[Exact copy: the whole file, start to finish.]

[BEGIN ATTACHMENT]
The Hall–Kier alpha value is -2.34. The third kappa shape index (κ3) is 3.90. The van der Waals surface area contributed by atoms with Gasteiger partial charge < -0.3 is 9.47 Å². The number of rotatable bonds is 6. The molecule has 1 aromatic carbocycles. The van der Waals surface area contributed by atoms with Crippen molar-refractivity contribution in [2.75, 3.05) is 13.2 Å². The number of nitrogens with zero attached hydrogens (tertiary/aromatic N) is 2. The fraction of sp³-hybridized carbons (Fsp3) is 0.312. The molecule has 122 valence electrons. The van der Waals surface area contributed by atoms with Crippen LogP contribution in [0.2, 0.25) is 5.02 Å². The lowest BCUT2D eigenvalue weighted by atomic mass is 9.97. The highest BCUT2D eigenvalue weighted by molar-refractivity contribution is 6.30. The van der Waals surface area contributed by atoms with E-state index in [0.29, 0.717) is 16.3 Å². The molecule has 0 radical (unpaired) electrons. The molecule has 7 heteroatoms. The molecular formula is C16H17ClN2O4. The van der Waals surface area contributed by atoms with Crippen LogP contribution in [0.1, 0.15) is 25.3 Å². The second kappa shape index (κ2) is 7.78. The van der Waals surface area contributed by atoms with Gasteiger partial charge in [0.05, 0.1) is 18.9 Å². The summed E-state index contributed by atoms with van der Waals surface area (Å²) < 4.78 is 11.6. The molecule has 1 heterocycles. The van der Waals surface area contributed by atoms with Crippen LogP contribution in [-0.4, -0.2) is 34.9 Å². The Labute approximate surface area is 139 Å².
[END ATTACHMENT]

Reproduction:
The Hall–Kier alpha value is -2.34. The third kappa shape index (κ3) is 3.90. The van der Waals surface area contributed by atoms with Gasteiger partial charge < -0.3 is 9.47 Å². The number of rotatable bonds is 6. The molecule has 1 aromatic carbocycles. The van der Waals surface area contributed by atoms with Crippen molar-refractivity contribution in [2.75, 3.05) is 13.2 Å². The number of nitrogens with zero attached hydrogens (tertiary/aromatic N) is 2. The fraction of sp³-hybridized carbons (Fsp3) is 0.312. The molecule has 122 valence electrons. The van der Waals surface area contributed by atoms with Crippen LogP contribution in [0.2, 0.25) is 5.02 Å². The lowest BCUT2D eigenvalue weighted by atomic mass is 9.97. The highest BCUT2D eigenvalue weighted by molar-refractivity contribution is 6.30. The van der Waals surface area contributed by atoms with E-state index in [0.29, 0.717) is 16.3 Å². The molecule has 0 radical (unpaired) electrons. The molecule has 7 heteroatoms. The molecular formula is C16H17ClN2O4. The van der Waals surface area contributed by atoms with Crippen LogP contribution in [0.1, 0.15) is 25.3 Å². The second kappa shape index (κ2) is 7.78. The van der Waals surface area contributed by atoms with Gasteiger partial charge in [0.05, 0.1) is 18.9 Å². The summed E-state index contributed by atoms with van der Waals surface area (Å²) < 4.78 is 11.6. The molecule has 1 heterocycles. The van der Waals surface area contributed by atoms with Crippen LogP contribution in [-0.4, -0.2) is 34.9 Å². The Labute approximate surface area is 139 Å².